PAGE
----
The solution structure of BMPR-IA reveals a local disorder-to-order transition upon BMP-2 binding.
ABSTRACT The structure of the extracellular domain of BMP receptor IA was determined in solution by NMR spectroscopy and compared to its structure when bound to its ligand BMP-2. While most parts of the secondary structure are highly conserved between the bound and unbound forms, large conformational rearrangements can be observed in the beta4beta5 loop of BMPR-IA, which is in contact with BMP-2 and harbors the main binding determinants for the BMPR-IA-BMP-2 interaction. In its unbound form, helix alpha1 in BMPR-IA, which is in the center of the binding epitope for BMP-2, is missing. Since BMP-2 also shows conformational changes in the type I receptor epitope upon binding to BMPR-IA, both binding partners pass through an induced fit mechanism to adapt their binding interfaces to a given interaction surface. The inherent flexibility of both partners possibly explains the promiscuous ligand-receptor interaction observed in the BMP protein superfamily.
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ABSTRACT: TGF-βs are small secreted signaling proteins that function as vital regulators of cellular growth and differentiation. They signal through a single pair of receptors, known as TβR-I and TβR-II, and are among the most recently evolved members of the signaling superfamily to which they belong. This review provides an overview of the TGF-β, BMP, and activin receptor complexes that have been determined over the past several years. These structures underscore the shared ancestry of the TGF-βs with the BMPs and activins, but also provide insight as to how the TGF-βs diverged from the BMPs and activins to bind and assemble their receptors in a distinct manner. These distinctive modes of receptor binding engender the TGF-βs with high specificity for their receptors and allow them to fulfill their essential functions in vivo without interference from the many other proteins of the superfamily.FEBS letters 05/2012; 586(14):1860-70. · 3.54 Impact Factor
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ABSTRACT: Bone Morphogenetic Proteins (BMPs), together with Transforming Growth Factor (TGF)-β and Activins/Inhibins constitute the TGF-β superfamily of ligands. This superfamily is formed by more than 30 structurally related secreted proteins. Since TGF-β members act as morphogens, either a strict relation between a particular ligand to a distinct cellular receptor and/or temporospatial expression patterns of ligands and receptors is expected. Instead, only a limited number of receptors exist implicating promiscuous interactions of ligands and receptors. Furthermore, in complex tissues a multitude of different ligands can be found, which signal via overlapping subsets of receptors. This raises the intriguing question how concerted interactions of different ligands and receptors generate highly specific cellular signals, which are required during development and tissue homeostasis.FEBS letters 03/2012; 586(14):1846-59. · 3.54 Impact Factor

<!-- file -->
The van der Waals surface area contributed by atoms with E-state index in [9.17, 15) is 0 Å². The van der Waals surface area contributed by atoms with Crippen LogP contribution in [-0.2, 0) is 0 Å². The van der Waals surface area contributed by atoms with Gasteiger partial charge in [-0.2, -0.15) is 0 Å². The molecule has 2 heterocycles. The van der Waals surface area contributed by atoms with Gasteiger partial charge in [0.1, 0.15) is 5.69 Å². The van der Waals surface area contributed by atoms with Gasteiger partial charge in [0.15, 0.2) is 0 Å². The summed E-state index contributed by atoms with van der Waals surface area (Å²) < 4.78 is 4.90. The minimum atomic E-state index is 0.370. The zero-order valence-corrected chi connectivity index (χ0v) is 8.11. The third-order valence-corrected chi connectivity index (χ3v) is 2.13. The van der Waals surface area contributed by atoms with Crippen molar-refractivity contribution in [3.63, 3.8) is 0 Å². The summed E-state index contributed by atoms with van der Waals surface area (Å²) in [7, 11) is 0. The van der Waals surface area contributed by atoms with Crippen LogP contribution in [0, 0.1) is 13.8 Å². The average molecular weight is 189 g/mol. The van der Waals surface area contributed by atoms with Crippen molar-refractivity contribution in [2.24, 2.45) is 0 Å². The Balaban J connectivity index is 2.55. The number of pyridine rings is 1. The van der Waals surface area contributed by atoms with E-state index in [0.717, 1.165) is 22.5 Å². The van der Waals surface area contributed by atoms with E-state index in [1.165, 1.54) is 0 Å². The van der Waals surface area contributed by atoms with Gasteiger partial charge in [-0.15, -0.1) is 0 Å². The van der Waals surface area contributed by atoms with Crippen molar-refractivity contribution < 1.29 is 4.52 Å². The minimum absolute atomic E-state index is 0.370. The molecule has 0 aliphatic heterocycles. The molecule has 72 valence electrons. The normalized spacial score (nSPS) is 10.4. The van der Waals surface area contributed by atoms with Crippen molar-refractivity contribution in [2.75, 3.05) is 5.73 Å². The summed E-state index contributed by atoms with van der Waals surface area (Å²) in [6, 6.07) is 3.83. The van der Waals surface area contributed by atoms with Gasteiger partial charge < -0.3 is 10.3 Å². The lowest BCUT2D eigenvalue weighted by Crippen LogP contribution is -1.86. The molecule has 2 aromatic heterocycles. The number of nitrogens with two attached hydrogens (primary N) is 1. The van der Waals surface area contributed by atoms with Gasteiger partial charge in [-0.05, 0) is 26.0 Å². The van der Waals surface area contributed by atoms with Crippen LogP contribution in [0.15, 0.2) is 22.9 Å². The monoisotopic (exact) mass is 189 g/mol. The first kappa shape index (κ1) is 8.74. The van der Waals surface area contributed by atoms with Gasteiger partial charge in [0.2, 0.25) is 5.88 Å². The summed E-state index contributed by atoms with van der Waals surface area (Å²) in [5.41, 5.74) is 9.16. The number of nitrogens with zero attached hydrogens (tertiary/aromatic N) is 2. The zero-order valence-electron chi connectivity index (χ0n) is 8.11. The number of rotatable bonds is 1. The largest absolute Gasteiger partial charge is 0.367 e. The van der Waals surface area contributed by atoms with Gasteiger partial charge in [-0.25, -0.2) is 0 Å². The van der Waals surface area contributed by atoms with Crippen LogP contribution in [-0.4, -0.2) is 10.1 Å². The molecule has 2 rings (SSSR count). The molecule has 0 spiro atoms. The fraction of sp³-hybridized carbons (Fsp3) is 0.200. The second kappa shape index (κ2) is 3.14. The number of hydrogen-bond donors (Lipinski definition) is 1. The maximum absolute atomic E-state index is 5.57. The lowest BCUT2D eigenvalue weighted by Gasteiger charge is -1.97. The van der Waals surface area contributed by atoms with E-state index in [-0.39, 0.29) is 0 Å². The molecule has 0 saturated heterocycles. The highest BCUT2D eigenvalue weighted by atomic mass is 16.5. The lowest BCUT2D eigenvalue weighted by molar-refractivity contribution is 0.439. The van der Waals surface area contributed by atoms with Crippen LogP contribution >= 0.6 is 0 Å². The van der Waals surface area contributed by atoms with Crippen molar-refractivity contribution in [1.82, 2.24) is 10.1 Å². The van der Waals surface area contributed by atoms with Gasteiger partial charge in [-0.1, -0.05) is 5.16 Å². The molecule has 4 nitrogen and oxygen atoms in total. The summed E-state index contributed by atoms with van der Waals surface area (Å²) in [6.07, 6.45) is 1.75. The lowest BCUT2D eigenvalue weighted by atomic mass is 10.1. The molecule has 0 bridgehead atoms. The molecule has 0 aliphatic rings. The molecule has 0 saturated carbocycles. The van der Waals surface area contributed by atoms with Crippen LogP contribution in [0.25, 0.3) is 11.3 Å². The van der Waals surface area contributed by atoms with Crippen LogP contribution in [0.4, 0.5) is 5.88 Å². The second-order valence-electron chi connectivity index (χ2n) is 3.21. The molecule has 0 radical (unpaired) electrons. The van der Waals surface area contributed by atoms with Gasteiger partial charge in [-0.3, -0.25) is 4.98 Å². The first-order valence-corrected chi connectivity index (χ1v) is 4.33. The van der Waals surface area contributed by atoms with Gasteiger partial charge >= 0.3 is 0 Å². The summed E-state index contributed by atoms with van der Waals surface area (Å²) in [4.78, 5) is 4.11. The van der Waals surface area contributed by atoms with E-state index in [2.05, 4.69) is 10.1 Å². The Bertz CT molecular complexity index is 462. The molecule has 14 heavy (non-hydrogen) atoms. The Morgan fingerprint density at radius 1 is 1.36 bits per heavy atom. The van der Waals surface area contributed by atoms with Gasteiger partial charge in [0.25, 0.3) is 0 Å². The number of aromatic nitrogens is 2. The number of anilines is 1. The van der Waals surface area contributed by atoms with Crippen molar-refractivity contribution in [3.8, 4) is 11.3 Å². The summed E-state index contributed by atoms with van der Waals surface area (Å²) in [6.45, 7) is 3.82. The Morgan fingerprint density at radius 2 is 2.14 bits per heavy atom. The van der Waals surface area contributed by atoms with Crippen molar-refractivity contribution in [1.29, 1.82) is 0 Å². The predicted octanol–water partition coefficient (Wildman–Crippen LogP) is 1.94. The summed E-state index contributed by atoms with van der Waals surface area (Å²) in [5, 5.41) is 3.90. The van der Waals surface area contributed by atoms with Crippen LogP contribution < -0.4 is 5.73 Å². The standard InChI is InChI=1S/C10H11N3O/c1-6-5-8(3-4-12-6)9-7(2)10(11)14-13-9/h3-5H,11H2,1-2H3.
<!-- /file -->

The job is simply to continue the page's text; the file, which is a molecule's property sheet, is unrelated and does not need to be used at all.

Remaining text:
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ABSTRACT: Bone morphogenetic proteins (BMPs) are secreted signaling proteins - they transduce their signals by assembling complexes comprised of one of three known type II receptors and one of four known type I receptors. BMP-9 binds and signals through the type I receptor Alk1, but not other Alks, while BMP-2, -4, and -7 bind and signal through Alk3, and the close homologue Alk6, but not Alk1. The present results, which include the determination of the Alk1 structure using NMR and identification of residues important for binding using SPR, show that the β-strand framework of Alk1 is highly similar to Alk3, yet there are significant differences in loops shown previously to be important for binding. The most pronounced difference is in the N-terminal portion of the β4-β5 loop, which is structurally ordered and includes a similarly placed but shorter helix in Alk1 compared to Alk3. The altered conformation of the β4-β5 loop, and to lesser extent β1-β2 loop, cause clashes when Alk1 is positioned onto BMP-9 in the manner that Alk3 is positioned onto BMP-2. This necessitates an alternative manner of binding, which is supported by a model of the BMP-9/Alk1 complex constructed using the program RosettaDock. The model shows that Alk1 is positioned similar to Alk3 but is rotated by 40 deg. The alternate positioning allows Alk1 to bind BMP-9 through a large hydrophobic interface, consistent with mutational analysis that identified several residues in the central portion of the β4-β5 loop that contribute significantly to binding and are nonconservatively substituted relative to the corresponding residues in Alk3.Biochemistry 07/2012; 51(32):6328-41. · 3.38 Impact Factor